The latest political furor in Greece this month revolved around charges that former SYRIZA minister Nikos Pappas used a prominent businessman as a “front-man” to set up media outlets to support his leftist government and ruling party prior to 2019.
Allegations made by Christos Kalogritsas, in fact, formed the backbone of a decision by a Parliament majority to establish a committee of inquiry to investigate, with hearings commencing this week. Kalogritsas had been active for decades in the country as a mid-sized public works contractor and auto dealership owner, although over recent years his business activities have sputtered.
Pappas, who held the digital policy, telecoms and media portfolio in Alexis Tsipras’ second cabinet, has flatly denied any wrongdoing.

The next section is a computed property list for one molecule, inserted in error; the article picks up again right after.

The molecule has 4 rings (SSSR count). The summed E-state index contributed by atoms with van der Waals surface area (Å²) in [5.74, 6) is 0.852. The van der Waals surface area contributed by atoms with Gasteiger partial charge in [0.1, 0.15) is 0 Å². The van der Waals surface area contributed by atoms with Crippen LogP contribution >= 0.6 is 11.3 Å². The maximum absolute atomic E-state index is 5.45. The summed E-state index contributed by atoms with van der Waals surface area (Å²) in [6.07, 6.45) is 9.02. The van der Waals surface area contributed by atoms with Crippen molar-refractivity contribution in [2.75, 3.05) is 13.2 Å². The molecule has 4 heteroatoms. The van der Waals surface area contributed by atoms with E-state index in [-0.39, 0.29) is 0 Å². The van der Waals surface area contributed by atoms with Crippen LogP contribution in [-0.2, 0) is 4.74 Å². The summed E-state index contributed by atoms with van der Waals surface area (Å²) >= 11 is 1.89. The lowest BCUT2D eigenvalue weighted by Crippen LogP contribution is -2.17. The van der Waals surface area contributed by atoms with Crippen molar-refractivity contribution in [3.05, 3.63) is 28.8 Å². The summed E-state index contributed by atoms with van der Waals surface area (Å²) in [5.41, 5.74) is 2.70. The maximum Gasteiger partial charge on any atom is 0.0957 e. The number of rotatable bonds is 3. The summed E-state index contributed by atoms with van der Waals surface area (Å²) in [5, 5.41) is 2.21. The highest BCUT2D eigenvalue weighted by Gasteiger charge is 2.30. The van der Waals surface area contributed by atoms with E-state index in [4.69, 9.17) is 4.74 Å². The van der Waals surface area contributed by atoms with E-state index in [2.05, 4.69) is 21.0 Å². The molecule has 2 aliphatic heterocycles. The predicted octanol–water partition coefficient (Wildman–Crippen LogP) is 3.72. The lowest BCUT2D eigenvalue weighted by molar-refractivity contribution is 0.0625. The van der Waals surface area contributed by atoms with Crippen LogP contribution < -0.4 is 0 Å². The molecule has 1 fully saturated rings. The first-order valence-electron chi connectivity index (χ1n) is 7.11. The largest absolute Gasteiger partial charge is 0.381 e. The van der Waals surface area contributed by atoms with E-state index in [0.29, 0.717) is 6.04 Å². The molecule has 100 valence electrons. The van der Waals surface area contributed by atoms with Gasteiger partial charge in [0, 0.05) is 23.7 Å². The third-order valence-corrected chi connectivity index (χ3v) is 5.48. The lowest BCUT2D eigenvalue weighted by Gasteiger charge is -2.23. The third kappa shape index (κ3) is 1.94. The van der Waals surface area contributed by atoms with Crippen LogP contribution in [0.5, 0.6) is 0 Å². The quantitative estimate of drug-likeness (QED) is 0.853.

During the second day of testimony on Tuesday, Kalogritsas claimed he was approached by Pappas to be the “front-man” in both setting up a pro-government weekly newspaper and affiliated site, as well as to bid for one of five nationwide television licenses the previous government auctioned off.
He also told members of the Parliamentary committee of inquiry, deputies themselves, that he has SMS communications to prove his allegations, including a instructions on who to receive three million euros in funding from the multinational construction contractor CCC, a Lebanese-owned but Athens based company.